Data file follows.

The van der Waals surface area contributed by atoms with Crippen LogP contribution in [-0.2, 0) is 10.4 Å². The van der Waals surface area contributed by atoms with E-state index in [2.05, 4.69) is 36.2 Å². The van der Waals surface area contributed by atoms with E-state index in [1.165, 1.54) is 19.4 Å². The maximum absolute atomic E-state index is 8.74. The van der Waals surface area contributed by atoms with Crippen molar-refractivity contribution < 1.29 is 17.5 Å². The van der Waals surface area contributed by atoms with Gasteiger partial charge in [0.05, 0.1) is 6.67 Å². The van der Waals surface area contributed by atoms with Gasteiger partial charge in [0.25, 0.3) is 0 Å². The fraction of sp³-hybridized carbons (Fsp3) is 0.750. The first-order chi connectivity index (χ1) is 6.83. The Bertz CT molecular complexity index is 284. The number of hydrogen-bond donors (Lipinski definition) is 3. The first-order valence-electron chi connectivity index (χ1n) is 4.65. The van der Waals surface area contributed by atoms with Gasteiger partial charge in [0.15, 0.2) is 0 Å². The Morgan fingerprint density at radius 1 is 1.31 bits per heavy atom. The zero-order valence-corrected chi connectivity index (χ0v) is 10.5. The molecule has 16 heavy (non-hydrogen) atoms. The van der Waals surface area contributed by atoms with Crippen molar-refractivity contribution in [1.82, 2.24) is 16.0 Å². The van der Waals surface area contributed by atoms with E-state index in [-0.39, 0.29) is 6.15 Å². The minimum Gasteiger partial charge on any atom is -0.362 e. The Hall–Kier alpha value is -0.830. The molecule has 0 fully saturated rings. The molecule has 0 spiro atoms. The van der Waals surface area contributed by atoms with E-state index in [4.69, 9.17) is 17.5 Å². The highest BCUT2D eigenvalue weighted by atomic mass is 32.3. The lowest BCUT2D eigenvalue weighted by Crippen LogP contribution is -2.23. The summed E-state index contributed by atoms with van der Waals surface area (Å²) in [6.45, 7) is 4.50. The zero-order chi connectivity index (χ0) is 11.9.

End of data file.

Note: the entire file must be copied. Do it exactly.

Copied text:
The van der Waals surface area contributed by atoms with Crippen LogP contribution in [-0.2, 0) is 10.4 Å². The van der Waals surface area contributed by atoms with E-state index in [2.05, 4.69) is 36.2 Å². The van der Waals surface area contributed by atoms with E-state index in [1.165, 1.54) is 19.4 Å². The maximum absolute atomic E-state index is 8.74. The van der Waals surface area contributed by atoms with Crippen molar-refractivity contribution < 1.29 is 17.5 Å². The van der Waals surface area contributed by atoms with Gasteiger partial charge in [0.05, 0.1) is 6.67 Å². The van der Waals surface area contributed by atoms with Gasteiger partial charge in [0.25, 0.3) is 0 Å². The fraction of sp³-hybridized carbons (Fsp3) is 0.750. The first-order chi connectivity index (χ1) is 6.83. The Bertz CT molecular complexity index is 284. The number of hydrogen-bond donors (Lipinski definition) is 3. The first-order valence-electron chi connectivity index (χ1n) is 4.65. The van der Waals surface area contributed by atoms with Gasteiger partial charge in [0.15, 0.2) is 0 Å². The Morgan fingerprint density at radius 1 is 1.31 bits per heavy atom. The zero-order valence-corrected chi connectivity index (χ0v) is 10.5. The molecule has 16 heavy (non-hydrogen) atoms. The van der Waals surface area contributed by atoms with Crippen molar-refractivity contribution in [1.82, 2.24) is 16.0 Å². The van der Waals surface area contributed by atoms with E-state index in [-0.39, 0.29) is 6.15 Å². The minimum Gasteiger partial charge on any atom is -0.362 e. The Hall–Kier alpha value is -0.830. The molecule has 0 fully saturated rings. The molecule has 0 spiro atoms. The van der Waals surface area contributed by atoms with E-state index in [4.69, 9.17) is 17.5 Å². The highest BCUT2D eigenvalue weighted by atomic mass is 32.3. The lowest BCUT2D eigenvalue weighted by Crippen LogP contribution is -2.23. The summed E-state index contributed by atoms with van der Waals surface area (Å²) in [6.45, 7) is 4.50. The zero-order chi connectivity index (χ0) is 11.9.